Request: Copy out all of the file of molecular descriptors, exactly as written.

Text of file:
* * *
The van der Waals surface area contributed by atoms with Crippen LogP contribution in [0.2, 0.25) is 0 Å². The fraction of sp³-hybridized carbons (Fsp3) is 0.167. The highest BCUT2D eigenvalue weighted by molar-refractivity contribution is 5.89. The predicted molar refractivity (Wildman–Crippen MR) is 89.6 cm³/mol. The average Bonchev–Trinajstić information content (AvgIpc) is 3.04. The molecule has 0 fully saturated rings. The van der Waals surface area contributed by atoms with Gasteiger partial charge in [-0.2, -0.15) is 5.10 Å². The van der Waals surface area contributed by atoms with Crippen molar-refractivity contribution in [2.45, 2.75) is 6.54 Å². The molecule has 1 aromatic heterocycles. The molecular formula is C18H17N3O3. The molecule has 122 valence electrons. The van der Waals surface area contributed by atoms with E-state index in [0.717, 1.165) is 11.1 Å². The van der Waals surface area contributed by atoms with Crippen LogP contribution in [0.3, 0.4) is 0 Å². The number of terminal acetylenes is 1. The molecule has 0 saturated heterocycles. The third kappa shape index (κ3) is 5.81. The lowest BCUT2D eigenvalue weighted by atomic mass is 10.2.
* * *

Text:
The van der Waals surface area contributed by atoms with Crippen LogP contribution in [0.2, 0.25) is 0 Å². The fraction of sp³-hybridized carbons (Fsp3) is 0.167. The highest BCUT2D eigenvalue weighted by molar-refractivity contribution is 5.89. The predicted molar refractivity (Wildman–Crippen MR) is 89.6 cm³/mol. The average Bonchev–Trinajstić information content (AvgIpc) is 3.04. The molecule has 0 fully saturated rings. The van der Waals surface area contributed by atoms with Gasteiger partial charge in [-0.2, -0.15) is 5.10 Å². The van der Waals surface area contributed by atoms with Crippen molar-refractivity contribution in [2.45, 2.75) is 6.54 Å². The molecule has 1 aromatic heterocycles. The molecular formula is C18H17N3O3. The molecule has 122 valence electrons. The van der Waals surface area contributed by atoms with E-state index in [0.717, 1.165) is 11.1 Å². The van der Waals surface area contributed by atoms with Crippen LogP contribution in [0.3, 0.4) is 0 Å². The number of terminal acetylenes is 1. The molecule has 0 saturated heterocycles. The third kappa shape index (κ3) is 5.81. The lowest BCUT2D eigenvalue weighted by atomic mass is 10.2.